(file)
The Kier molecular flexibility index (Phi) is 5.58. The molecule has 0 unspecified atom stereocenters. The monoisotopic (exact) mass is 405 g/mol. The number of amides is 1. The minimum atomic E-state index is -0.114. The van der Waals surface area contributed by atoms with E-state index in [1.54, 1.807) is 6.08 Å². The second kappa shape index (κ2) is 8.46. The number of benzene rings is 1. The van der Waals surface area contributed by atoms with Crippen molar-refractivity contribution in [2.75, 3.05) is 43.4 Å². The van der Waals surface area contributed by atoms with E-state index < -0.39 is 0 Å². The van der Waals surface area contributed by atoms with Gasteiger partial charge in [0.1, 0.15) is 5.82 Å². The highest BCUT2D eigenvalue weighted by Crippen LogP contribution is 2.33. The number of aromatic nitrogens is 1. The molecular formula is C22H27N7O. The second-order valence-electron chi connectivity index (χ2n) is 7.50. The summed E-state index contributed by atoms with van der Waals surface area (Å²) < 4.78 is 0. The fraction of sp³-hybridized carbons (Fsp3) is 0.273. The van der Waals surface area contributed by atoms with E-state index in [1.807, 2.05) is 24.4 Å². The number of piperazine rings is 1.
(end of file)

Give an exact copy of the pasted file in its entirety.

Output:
The Kier molecular flexibility index (Phi) is 5.58. The molecule has 0 unspecified atom stereocenters. The monoisotopic (exact) mass is 405 g/mol. The number of amides is 1. The minimum atomic E-state index is -0.114. The van der Waals surface area contributed by atoms with E-state index in [1.54, 1.807) is 6.08 Å². The second kappa shape index (κ2) is 8.46. The number of benzene rings is 1. The van der Waals surface area contributed by atoms with Crippen molar-refractivity contribution in [2.75, 3.05) is 43.4 Å². The van der Waals surface area contributed by atoms with E-state index < -0.39 is 0 Å². The van der Waals surface area contributed by atoms with Gasteiger partial charge in [0.1, 0.15) is 5.82 Å². The highest BCUT2D eigenvalue weighted by Crippen LogP contribution is 2.33. The number of aromatic nitrogens is 1. The molecular formula is C22H27N7O. The second-order valence-electron chi connectivity index (χ2n) is 7.50. The summed E-state index contributed by atoms with van der Waals surface area (Å²) < 4.78 is 0. The fraction of sp³-hybridized carbons (Fsp3) is 0.273. The van der Waals surface area contributed by atoms with E-state index in [1.807, 2.05) is 24.4 Å². The number of piperazine rings is 1.